When the film eventually hit cinemas in December 1999 (distributed by Lionsgate in the US and FilmFour in the UK), the occasion was marked by protests at its premiere and, to a much lesser extent, at screenings across America. Smith has remarked that the Catholic League made his life a living hell for six months, but at least he managed to have some fun by appearing (not very) incognito in local news coverage of a sparsely attended protest to denounce his own movie.
It would be disingenuous to say we can’t tell why some religious organisations were upset or affronted by the film, but it’s a highly conservative response to a movie that’s not designed to preach to the converted. In a cinematic landscape where big movies tackle history and mythology routinely, Smith cuts through the dogmatic contradictions and pretensions and tells a modern story.
It’s undeniably a film about faith and one which is open-minded and inclusive about how women, people of color, and people in homosexual relationships are excluded from that faith by the texts’ original authors and their subsequent gatekeepers. The core message, the “Love One Another” of it all is still in there, but it’s also a film that sensibly posits that Jesus was more than likely a black man or that Mary and Joseph might have enjoyed a normal sexual relationship as a married couple after the immaculate conception.
Smith is doing the relationship movies that he’s always done, but he goes a long way towards humanizing the stories on which faith is built, rather than lampooning or commodifying them. When a drunken, atheistic Bethany sits across from Bartleby at the exact mid-point of the movie and they ponder their respective crises, the film takes it seriously. One character comes away from that exchange still uncertain but no less determined to do the right thing, while the other becomes hell-bent on cutting off all of existence to spite God’s face. Smith knows whose side he’s on.
The greatest stories ever told
The fact that Dogma is so refreshingly free of the pretensions that accompany a lot of other faith-based movies is down to Smith’s inflexible filmmaking style. While this looks fantastic for only $10 million and the director’s one-night-only collaboration with cinematographer Robert Yeoman and composer Howard Shore sets this apart from almost all of his other movies, it’s still unmistakably his.
But referencing other people’s movies is part and parcel of that, and one of the early scenes with “prophets” Jay and Silent Bob acknowledges the View Askewniverse’s debt to John Hughes’ interconnected comedy movies. Specifically, they’re visiting Illinois to try and find Shermer, the fictional town “where all the honeys are top-shelf, but all the dudes are whiny pussies.”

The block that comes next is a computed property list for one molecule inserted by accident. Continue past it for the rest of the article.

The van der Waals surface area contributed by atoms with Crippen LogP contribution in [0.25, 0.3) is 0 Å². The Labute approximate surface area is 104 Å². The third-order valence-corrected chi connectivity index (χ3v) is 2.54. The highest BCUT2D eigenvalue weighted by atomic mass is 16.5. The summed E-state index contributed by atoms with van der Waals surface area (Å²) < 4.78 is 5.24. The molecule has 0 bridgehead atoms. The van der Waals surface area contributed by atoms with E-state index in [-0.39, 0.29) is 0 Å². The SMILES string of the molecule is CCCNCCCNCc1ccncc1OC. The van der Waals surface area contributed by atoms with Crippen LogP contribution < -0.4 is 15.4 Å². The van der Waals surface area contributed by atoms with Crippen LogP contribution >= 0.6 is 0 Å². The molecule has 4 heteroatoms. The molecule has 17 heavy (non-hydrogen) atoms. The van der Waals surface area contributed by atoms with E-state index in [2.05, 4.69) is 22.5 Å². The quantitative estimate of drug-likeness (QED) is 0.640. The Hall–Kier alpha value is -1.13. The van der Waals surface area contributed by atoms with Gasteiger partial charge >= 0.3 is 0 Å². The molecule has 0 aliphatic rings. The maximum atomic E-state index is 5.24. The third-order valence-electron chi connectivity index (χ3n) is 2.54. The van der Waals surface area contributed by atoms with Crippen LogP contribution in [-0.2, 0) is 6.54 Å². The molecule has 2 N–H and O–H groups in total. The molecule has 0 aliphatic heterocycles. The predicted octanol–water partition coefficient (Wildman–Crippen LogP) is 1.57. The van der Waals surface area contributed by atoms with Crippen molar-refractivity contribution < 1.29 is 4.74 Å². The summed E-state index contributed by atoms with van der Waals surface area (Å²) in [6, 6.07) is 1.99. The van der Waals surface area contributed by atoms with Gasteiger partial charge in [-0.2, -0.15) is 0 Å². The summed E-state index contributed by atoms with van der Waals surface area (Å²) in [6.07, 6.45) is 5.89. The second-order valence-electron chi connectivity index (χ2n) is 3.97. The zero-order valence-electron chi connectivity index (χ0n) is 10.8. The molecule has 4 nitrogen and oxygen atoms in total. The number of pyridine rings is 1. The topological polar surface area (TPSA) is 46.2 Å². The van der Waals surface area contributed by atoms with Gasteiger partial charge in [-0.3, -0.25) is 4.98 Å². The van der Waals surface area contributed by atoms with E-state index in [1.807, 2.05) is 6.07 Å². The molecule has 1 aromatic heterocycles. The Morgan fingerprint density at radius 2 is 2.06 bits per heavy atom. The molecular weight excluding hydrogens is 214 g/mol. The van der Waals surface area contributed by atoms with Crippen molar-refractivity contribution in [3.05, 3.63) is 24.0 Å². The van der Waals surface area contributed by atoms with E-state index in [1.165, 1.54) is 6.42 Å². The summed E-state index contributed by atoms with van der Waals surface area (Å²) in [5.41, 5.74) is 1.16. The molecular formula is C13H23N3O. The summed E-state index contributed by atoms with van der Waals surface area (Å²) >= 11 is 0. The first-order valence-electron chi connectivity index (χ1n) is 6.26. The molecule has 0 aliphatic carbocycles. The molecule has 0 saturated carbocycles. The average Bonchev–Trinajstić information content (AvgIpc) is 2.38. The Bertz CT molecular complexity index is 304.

Before that scene is even over, Jay also compares himself and Bob to Han and Chewie with Bethany as Princess Leia (a reference that Hayek’s Serendipity, who apparently had a hand in inspiring that movie, repeats later on by calling Bethany the princess) because of course Star Wars is a sacred text to some as well. So is The Wizard of Oz. But you could make a case for the structure resembling any number of movies without calling it derivative, because that’s sort of the point here.
This was a while before comic-book movies reached their current golden age, but when you view it through the same prism as Lucas and Hughes’ movies, it’s impossible not to see this as a celebration of the stories Smith grew up with. Granted, it’s one that got a Last Jedi-level response from a certain vocal sector of his fellow God fans, but that seems especially ridiculous when you consider that 1999 also saw the release of more exploitative films like Stigmata and End of Days.
For at least part of his life, these stories and their characters were more important to Smith than Batman and Luke Skywalker and you rarely see someone make a cool, fun movie about them like this one. So instead, Smith made one, as only he could. Where practicing Catholics may not get as much from it, it’s fascinating for us lapsed Catholics to take a look at what is ultimately a fan film about the stuff we were into as kids.
Or, to refer back to Smith’s own words again: “Predominantly, what I’ve always done is relationship movies and [Dogma] is a farce and a fantasy about the relationship with God. But no one can mistake it for any sort of tome or a text. The absurdity of the characters sticks a pin into any potential didacticism.
“All along, I’ve thought, how seriously can you take a movie that has a rubber poop monster in it?”
There’s something enlightening about the moment in Dogma’s third act where Jason Lee’s smug, demonic Azrael puts on a shit-eating grin and urges Smith’s Bob to take a swing at him with a golf club that has (unbeknownst to the demon) been blessed by the Cardinal. It’s a capsule of the entire production – Smith himself shrugging his shoulders, picking up a blunt yet blessed instrument, and taking one big swing.
The result is naturally a bit messy, but whether you love or hate it, there’s no denying that it’s the most unique and original of all of Smith’s films. It’s a shame that we won’t get the 20th-anniversary edition home release that other View Askew films have enjoyed, but hopefully, someone will find a loophole in the sticky rights situation before the movie reaches its centennial.
Smith has discussed the possibility of making Dogma II in the past, but freely admits that the film was the result of 28 years of ruminations on the subject and he may have said all he had to say. The unexpected multimedia franchise that is Clerks will continue with a long-delayed third instalment, but as it stands, Jay & Silent Bob Reboot marks the first time he’s revisited Dogma specifically, in a character cameo that we won’t spoil here.
The director did take a shot at another form of organised religion in his underrated and similarly unclassifiable Red State in 2011. This takes the opposite tack from Dogma in trying to be as unlike a Kevin Smith movie as possible and is understandably harsher in its Westboro Baptist Church allegory. Around the same time, as he embarked on the gonzo, Smodcast-inspired spree that produced Tusk and Yoga Hosers, Smith also mooted a Rapture movie called Holy Christ, in which the returning Jesus is Godzilla-sized, but that remains one of his unrealised projects.
However, free of any sequels or direct follow-ups, Dogma remains the word on Kevin Smith’s geeky religious philosophising, and the word is good. Hugely rewatchable after all this time, its surrealism and silliness are backed up by an impeccable cast, a funny script, and a near-matchless perspective on the contradictions of existence. Amen to that.